Our job as children growing up is to accept and reject. Accept our parents for who they are. Reject some of their ways. Be close if possible in loyalty, but move away, perhaps physically great distances if necessary. Find our own ways better for us. These are my thoughts on reading I Was a Child by Bruce Erik Kaplan, a cartoonist for The New Yorker as well as a television writer and producer.
Kaplan and I are by no means twins, as his ways are not mine, but we definitely shared some experiences. In his cleverly illustrated memoir, he briefly recounts moments that send me back to my own childhood. And I think Kaplan might agree that we never wholly leave childhood, as we are still children as long as we have parents or even remember our parents.
I was particularly struck by all the useless things in his parents' house, all the broken things that remained in place. He tells about a box outside his parents' door for the milk delivery. Decades after milk was no longer delivered, it was still there. He also tells about a console holding a nonfunctioning record player and old never-played records. I am not the only child to have noticed such things! He also tells about closet doors that won't close, and I feel a sudden urgency to get a door fixed.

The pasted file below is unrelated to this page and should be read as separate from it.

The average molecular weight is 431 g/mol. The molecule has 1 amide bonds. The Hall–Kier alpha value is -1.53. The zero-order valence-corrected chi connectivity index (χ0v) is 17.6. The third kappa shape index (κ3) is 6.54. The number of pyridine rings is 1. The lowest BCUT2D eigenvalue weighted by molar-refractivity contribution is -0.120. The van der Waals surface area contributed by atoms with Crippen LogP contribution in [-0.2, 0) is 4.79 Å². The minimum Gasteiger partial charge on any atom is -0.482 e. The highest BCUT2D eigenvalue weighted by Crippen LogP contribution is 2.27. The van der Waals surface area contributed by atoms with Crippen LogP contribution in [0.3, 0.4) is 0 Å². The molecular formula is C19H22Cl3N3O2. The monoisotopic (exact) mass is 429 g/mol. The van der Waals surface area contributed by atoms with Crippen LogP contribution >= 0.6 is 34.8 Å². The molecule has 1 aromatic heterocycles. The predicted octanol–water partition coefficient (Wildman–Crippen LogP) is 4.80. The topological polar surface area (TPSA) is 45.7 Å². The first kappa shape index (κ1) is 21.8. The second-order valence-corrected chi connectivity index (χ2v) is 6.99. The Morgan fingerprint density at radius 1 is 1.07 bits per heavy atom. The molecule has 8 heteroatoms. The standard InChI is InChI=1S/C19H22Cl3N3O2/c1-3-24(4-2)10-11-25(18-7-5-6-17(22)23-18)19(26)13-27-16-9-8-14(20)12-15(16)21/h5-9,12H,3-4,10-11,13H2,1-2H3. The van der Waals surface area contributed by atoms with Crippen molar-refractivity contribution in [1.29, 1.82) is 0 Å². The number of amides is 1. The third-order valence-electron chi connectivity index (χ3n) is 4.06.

I can imagine some readers will believe that Kaplan is disloyal for shining a light on his parents' failings. They might also argue against almost any revealing childhood memoir. For this reason and because I Was a Child is very entertaining and quick to read, I think it would be a great choice for some book discussion groups.
Kaplan, Bruce Erik. I Was a Child. Blue Rider Press, 2015. 193p. ISBN 9780399169519.